Top Ten Tuesday: Best Books for Book Clubs

This weeks topic over at Top Ten Tuesday is the top ten books that would make great book club picks. Its a neat topic, it intrinsically asks for books that can be talked about, that can spark conversation, and so those at the books I’m going to aim for

1. Rose Daughter by Robin McKinley – This is an amazing re-telling of Beauty and the Beast. It takes a story we know and love and weaves so many new layers in. Gives rise to discussions on changes to the original story, deemed both good and bad; as well as her interpretation of familiar and loved characters.

2. With the Light by Keiko Tobe – Some of you will know what manga is, others wont. Manga is the Japanese equivalent to a comic, vastly different then the Archie’s you might be imagining, manga spans a huge range of content and emotions, from the Dragon Ball and Sailor Moon you grew up on, to this amazing title. With the Light follows the autistic boy Hikaru and his mother and their struggles to make their way in modern Japan. This book has made me cry, and laugh, and yell. The stigmas that we associate with autism here in North America are already pretty harsh, pile on top of that the culture of perfection and conformity that is Japan and your in for an emotional roller coaster. The topics of discussion are vast, and views varied, and make an amazing read for both book clubs and individuals. The mangaka (author and writer) did an amazing amount of research and  paints a accurate, beautiful, and sad picture for us.

3. The Guests of War Trilogy by Kit Pearson – Technically a young readers title but has a great amount of detail. Evacuated from England to Canada during the second World War, Norah and Gavin must adjust to living in a foreign environment without their family. The trilogy covers the five years they live in Canada and slowly adjust, and by the last book its time for them to return home. Norah who was 10 when they left is eager to see her family and childhood home, Gavin, 5 when he left, has little memory and is hard-pressed to leave the land he’s grown to love. Differences in culture, adjusting to new surroundings, the impact of the war on children and Canadian families are all great conversations to strike up.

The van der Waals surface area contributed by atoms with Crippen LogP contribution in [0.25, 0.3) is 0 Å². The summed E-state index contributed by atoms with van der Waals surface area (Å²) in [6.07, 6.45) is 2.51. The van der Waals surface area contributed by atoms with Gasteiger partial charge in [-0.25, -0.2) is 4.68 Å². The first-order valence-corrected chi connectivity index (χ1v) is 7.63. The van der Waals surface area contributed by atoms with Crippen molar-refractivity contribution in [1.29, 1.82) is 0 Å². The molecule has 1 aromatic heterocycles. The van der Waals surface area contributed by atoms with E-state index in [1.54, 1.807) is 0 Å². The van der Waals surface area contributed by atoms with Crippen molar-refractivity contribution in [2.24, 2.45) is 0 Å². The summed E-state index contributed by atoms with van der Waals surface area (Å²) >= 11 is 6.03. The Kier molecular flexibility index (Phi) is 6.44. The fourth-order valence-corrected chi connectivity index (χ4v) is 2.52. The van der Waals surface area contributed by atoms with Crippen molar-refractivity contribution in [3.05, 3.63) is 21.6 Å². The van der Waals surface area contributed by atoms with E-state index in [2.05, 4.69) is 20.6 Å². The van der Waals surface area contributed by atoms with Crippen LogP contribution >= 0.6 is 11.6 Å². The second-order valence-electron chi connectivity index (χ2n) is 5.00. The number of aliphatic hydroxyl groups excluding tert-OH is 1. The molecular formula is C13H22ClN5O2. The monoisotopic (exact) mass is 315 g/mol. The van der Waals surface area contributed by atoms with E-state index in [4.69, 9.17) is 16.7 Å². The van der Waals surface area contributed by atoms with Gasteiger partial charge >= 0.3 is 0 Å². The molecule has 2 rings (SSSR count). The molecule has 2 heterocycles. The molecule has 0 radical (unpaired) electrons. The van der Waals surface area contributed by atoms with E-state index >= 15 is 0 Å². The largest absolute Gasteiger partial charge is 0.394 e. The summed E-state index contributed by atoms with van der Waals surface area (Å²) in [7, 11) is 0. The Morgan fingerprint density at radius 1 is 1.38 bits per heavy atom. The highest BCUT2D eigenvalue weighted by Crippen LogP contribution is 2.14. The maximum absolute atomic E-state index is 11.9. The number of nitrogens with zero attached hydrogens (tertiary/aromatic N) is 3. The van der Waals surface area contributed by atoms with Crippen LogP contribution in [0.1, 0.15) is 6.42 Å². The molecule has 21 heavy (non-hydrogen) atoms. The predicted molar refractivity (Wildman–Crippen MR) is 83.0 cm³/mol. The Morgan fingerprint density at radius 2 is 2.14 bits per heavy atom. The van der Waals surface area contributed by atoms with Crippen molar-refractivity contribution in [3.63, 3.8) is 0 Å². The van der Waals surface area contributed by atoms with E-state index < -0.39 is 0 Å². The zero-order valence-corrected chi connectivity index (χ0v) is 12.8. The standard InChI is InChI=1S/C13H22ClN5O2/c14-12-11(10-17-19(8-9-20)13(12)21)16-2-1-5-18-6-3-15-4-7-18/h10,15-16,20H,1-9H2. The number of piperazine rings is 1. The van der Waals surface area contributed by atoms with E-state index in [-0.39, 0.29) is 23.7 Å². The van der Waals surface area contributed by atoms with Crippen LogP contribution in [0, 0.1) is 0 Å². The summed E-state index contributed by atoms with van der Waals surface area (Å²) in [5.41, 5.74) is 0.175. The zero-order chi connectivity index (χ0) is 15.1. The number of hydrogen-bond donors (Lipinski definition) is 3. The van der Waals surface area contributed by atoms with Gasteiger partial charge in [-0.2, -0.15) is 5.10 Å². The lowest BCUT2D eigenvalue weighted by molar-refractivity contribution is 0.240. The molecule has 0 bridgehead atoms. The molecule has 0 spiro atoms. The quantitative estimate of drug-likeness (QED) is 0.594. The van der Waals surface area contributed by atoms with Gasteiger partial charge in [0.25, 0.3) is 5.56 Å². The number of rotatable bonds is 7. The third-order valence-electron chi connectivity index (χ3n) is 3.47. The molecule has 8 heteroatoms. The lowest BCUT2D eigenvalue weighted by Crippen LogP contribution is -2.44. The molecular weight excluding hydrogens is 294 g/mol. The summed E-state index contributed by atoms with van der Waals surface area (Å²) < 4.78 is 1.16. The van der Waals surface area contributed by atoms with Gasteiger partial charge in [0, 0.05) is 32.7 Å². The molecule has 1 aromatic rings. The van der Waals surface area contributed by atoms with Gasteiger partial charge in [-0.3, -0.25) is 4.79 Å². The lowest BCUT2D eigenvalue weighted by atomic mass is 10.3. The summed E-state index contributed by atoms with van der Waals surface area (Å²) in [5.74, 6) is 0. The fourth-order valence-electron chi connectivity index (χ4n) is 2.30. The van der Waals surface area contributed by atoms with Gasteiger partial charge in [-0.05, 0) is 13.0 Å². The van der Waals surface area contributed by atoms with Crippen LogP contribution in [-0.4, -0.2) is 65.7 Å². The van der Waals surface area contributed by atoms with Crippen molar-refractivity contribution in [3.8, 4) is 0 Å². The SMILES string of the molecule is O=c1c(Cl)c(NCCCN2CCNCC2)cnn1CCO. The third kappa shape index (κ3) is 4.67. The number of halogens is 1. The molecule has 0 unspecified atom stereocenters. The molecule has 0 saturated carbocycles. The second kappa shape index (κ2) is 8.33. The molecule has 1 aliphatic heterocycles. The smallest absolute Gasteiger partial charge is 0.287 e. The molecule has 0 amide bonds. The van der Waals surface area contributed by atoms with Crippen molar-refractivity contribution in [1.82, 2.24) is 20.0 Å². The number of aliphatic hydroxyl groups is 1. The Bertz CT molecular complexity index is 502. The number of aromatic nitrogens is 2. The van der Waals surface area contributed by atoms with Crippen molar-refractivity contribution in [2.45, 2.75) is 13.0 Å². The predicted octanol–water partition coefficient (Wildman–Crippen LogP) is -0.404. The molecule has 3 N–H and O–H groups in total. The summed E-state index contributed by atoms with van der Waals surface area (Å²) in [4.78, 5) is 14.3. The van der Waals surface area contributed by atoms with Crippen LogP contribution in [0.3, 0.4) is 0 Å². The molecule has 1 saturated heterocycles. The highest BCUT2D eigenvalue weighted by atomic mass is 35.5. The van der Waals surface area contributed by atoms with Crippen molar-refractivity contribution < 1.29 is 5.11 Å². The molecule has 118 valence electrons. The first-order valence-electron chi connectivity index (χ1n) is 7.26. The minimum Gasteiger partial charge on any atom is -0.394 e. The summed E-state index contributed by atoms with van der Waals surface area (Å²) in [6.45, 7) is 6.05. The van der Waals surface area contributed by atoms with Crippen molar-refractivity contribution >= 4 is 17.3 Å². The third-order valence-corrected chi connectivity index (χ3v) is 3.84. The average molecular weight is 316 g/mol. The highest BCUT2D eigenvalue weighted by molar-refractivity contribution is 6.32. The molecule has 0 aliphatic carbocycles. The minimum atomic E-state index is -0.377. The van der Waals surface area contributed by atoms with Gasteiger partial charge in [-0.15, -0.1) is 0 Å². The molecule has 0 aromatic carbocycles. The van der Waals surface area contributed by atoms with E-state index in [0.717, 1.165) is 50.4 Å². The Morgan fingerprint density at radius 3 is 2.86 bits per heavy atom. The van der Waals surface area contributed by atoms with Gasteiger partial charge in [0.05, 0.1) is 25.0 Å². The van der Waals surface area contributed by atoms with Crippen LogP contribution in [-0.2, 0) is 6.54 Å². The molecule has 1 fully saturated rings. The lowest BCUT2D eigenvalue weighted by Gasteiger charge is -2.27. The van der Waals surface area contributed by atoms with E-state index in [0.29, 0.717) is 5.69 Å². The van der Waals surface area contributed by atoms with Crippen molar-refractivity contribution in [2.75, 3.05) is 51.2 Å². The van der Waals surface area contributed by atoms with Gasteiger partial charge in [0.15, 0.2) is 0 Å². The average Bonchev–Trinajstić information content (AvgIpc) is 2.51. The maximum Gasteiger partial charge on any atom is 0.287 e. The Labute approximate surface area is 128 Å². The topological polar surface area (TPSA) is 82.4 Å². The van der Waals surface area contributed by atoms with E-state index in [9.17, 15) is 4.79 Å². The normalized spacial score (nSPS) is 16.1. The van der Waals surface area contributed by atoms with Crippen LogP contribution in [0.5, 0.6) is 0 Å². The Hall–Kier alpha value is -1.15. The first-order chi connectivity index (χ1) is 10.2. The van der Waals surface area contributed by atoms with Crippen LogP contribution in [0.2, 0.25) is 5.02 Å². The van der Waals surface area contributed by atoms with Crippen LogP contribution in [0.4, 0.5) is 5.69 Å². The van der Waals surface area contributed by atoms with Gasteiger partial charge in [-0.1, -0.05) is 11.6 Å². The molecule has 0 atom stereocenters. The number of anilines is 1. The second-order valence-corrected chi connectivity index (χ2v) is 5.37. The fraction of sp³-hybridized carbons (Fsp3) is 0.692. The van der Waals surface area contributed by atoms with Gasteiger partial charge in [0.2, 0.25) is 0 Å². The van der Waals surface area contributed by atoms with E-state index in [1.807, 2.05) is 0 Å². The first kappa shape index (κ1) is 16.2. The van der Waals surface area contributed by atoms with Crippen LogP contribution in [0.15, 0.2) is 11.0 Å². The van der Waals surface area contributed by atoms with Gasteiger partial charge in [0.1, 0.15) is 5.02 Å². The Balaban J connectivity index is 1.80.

4. The Secret Life of Marilyn Monroe by  J. Randy Taraborrelli – Marilyn was an icon. Whether you love her or hate her, if there’s one thing you can credit her with its never being boring. What I loved about this biography is the writers keen eye for detail and not being afraid to shock us with the truth and shine light on some of the oldest rumours, all while giving us sources and documentation along the way. Speculating on how the various influences in her life pushed her one way or another, and speculating on what could have happened if someone had just stepped in.

5. The Gurnsey Literacy and Potato Peel Pie Society by Mary Anne Shaffer – I know this is already a book club read, but common. Just read it, WWII, letters, an author, a book club, a lovable cast, everyone read this book and talk about it. Its amazing… That is all.

6. The Thirteen Tale by Diane Setterfield – I love this book. I will be completely honest, when I first bought this book it was entirely because of how it looks… The dark beautiful cover art, the rough cut page edges. And then the story leaped out and grabbed me and never let me go. The dark and twisting tale lead me left, right and left again, ending in a way that is beautiful, subtle and completely unexpected. I’d love to book club this in parts, have everyone read half and speculate on it, then read the last half and react…


7. The Book Thief by Markus Zusak -I am 90% sure this book is already a book club pick too, but it deserves love none-the-less. This book takes a unflinching look at a childhood spent in Germany. It introduces us to a cast of characters that you fall in love with, and a setting that is unparalleled. Not to mention a narrator like no other. This book was the second book to ever make me cry. I bawled like a baby. I think it would be interesting to see how other people react to a group of people we are told we are supposed to hate for the things they’ve done, when they find out many of them were just like us.

8. Trouble with Lichen by John Wyndham – I have a huge love and respect for every title John Wyndham title I’ve read. He does science fiction in such a subtle way. I think this one would be the best of his titles for a book club as it has the strongest questions to pose. Should anyone live forever? Who has the right to share or hide such a revelation? Should only certain people be allowed ? The implications raise in this book are fascinating. Layer that on top of  Wyndham’s complex and dynamic characters and you have a recipe for success.